New report on how US employers deploy tech and surveillance in their ‘management’ of workers. Hiring software used to score applicandts based on tone and voice and word choices. Algorithms for prediction pregnancy or risk of unionizing. Monitoring speed and pacing faster work are just some examples.
The goal of a new report, showing how US employers use tech against workers, is to give policymakers and other stakeholders an understanding of trends in the data-driven workplace and a framework of the technology rights that workers need and deserve. Despite high unionizing in Europe, a lot of it is still going on in Europe as well and there is new learning of what is in store if we don’t set the red lines in how far we will go.
The report states that dehumanization and automation are not the only path: “With strong worker protections in place, new technology can be put in the service of creating a vibrant and productive economy built on living wage jobs, safe workplaces, and race and gender equity.”
Here are examplew of what is done.
Worker Data Dollection
“Employers can collect an extensive array of data about workers. Some of it is gathered in the workplace, such as computer activity, location in the building, customer ratings, bathroom use, coworker interactions, and smartphone app interactions. Other data is bought from third parties, like social media activity, credit reports, driving history, and consumer activity. Some of this data, such as criminal background checks, has been collected by employers for decades. More recently, as new wearable sensors have become available, employers have partnered with technology vendors and wellness programs to collect more personal biometric and health and wellness data. Methods of data collection range from directly soliciting data from workers (and customers) through surveys or data mining the internet, to microphones embedded in worker badges. Employers may collect worker data themselves, but they may also contract with third-party firms to do so; an entire ecosystem is emerging of businesses engaged in collecting, processing, and selling worker data,” according to the report.
“Electronic monitoring is not new but has become common with the development of passive data collection technologies such as sensors embedded in workplace equipment, devices, and wearables (e.g., wristbands) that can capture a wide range of data on worker location, activities, and interactions with coworkers. Likewise, systems that log keystrokes and capture screenshots enable employers to monitor computer and internet activity. Employers also use GPS technologies embedded in vehicles or in workers’ personal smartphones to monitor their presence on job sites and track their locations while out in the field.”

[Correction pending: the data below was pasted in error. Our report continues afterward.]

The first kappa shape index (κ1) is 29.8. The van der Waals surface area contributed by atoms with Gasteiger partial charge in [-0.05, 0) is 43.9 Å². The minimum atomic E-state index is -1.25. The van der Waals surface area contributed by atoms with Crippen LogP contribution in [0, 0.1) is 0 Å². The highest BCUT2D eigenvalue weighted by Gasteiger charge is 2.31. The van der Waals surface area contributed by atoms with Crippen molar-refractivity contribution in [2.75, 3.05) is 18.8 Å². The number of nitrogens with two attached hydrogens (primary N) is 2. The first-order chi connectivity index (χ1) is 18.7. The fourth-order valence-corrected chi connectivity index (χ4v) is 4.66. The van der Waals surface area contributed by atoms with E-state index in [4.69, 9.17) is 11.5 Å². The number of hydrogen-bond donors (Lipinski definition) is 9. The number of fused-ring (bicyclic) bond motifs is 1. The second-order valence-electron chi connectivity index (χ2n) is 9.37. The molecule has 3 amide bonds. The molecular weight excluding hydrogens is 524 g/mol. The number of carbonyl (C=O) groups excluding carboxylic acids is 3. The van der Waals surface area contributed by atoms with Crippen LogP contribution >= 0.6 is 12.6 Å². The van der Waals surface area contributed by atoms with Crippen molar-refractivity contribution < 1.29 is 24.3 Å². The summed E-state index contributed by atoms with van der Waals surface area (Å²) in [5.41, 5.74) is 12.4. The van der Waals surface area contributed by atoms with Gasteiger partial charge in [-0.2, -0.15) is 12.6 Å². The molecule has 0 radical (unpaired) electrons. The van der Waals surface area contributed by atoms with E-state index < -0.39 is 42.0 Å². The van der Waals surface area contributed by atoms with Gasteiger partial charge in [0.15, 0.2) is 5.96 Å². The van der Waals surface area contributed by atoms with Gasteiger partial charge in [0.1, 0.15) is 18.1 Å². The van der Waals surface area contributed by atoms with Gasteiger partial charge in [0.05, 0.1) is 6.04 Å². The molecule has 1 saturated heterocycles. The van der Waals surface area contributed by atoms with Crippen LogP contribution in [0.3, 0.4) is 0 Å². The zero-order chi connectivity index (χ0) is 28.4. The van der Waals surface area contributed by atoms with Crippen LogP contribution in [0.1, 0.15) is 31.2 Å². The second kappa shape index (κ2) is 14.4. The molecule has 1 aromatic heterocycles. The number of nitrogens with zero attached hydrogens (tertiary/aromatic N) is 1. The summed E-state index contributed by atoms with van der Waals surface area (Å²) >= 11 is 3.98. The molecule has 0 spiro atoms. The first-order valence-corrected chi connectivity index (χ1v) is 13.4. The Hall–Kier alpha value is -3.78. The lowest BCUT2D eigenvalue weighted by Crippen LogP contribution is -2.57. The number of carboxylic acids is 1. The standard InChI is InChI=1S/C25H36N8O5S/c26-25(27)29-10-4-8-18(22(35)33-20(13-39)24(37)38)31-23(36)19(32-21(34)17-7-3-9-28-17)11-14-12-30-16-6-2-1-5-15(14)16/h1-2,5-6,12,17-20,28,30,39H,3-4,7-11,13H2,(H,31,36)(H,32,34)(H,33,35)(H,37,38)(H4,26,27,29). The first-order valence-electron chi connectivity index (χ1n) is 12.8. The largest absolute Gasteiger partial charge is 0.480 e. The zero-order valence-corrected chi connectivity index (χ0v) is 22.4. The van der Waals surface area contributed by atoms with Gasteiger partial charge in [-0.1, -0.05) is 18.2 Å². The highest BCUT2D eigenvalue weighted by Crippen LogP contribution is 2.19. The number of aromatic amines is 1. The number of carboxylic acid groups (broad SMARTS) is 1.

Algorithms are used to transform input data into technological outputs, which can take the form of everything from promotion recommendations and instructions for delivery drivers, to chatbots and semi-autonomous service robots that complete job tasks.
With care.com clients can view worker profiles to find and select service providers. Worker profiles display performance metrics based on data compiled by the platform, such as customer request response times and customer ratings (which have the potential to perpetuate discrimination against people of color and immigrants in hiring and wage offers).27 These ratings have a significant impact on which workers will be featured in customers’ searches, and therefore on their likelihood of finding work. (from the report)
What the Survillance Is Used For
– Human resource analytics, such as hiring, performance evaluation, and on-the-job training. Employers are increasingly using hiring software to partially or even wholly automate the recruitment process.
– Algorithmic management, such as workforce scheduling, coordination, and direction of worker activities. Employers use electronic monitoring and algorithms to closely track workers’ productivity, set quotas, and make consequential decisions such as discipline or firing based on performance metrics.
– Task automation, where some or even all tasks making up a job are automated using data-driven technologies. Examples are computer analysis of security surveillance footage, semi-autonomous service robots, and self-driving cars.
The company Presto has developed a computer vision system that analyzes video data streams to automatically classify objects and human activities (and therefore flag, for example, long wait times for food or untidy waiting areas). The system uses this analysis to generate scores of likely customer experience. Based on these scores, the system can send real-time notifications to staff so that they can address issues immediately, as well as individual performance reports to managers. (from the report)
According to the report, harms can take the form of work intensification and speed-up; deskilling and automation; hazardous working conditions; growth in contingent work; loss of autonomy and privacy; discrimination; and suppression of the right to organize. Of particular concern is that workers of color, women, and immigrants can face direct discrimination via systemic biases embedded in these technologies, and are also most likely to work in occupations at the front lines of experimentation with artificial intelligence. A future where workers labor in digital sweatshops, micro-managed with no autonomy and under constant pressure, is not too difficult to imagine.